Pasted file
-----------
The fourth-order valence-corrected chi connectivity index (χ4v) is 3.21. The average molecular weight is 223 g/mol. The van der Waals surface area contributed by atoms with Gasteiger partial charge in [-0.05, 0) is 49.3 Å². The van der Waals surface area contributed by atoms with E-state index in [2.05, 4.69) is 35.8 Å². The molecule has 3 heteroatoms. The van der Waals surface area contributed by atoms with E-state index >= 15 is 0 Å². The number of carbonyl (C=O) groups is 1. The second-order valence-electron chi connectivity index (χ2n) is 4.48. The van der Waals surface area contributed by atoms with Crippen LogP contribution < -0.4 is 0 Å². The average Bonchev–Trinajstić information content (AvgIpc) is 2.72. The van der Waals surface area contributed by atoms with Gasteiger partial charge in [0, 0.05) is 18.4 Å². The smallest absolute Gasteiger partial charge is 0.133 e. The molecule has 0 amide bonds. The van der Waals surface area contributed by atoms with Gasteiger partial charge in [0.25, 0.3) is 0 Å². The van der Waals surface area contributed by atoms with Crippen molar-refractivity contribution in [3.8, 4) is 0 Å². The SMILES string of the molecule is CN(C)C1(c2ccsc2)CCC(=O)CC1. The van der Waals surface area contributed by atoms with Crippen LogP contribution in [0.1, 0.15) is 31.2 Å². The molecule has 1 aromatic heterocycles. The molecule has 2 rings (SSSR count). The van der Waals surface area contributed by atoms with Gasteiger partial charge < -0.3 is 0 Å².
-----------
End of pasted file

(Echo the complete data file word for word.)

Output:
The fourth-order valence-corrected chi connectivity index (χ4v) is 3.21. The average molecular weight is 223 g/mol. The van der Waals surface area contributed by atoms with Gasteiger partial charge in [-0.05, 0) is 49.3 Å². The van der Waals surface area contributed by atoms with E-state index in [2.05, 4.69) is 35.8 Å². The molecule has 3 heteroatoms. The van der Waals surface area contributed by atoms with E-state index >= 15 is 0 Å². The number of carbonyl (C=O) groups is 1. The second-order valence-electron chi connectivity index (χ2n) is 4.48. The van der Waals surface area contributed by atoms with Crippen LogP contribution < -0.4 is 0 Å². The average Bonchev–Trinajstić information content (AvgIpc) is 2.72. The van der Waals surface area contributed by atoms with Gasteiger partial charge in [0, 0.05) is 18.4 Å². The smallest absolute Gasteiger partial charge is 0.133 e. The molecule has 0 amide bonds. The van der Waals surface area contributed by atoms with Gasteiger partial charge in [0.25, 0.3) is 0 Å². The van der Waals surface area contributed by atoms with Crippen molar-refractivity contribution in [3.8, 4) is 0 Å². The SMILES string of the molecule is CN(C)C1(c2ccsc2)CCC(=O)CC1. The van der Waals surface area contributed by atoms with Crippen LogP contribution in [0.1, 0.15) is 31.2 Å². The molecule has 1 aromatic heterocycles. The molecule has 2 rings (SSSR count). The van der Waals surface area contributed by atoms with Gasteiger partial charge < -0.3 is 0 Å².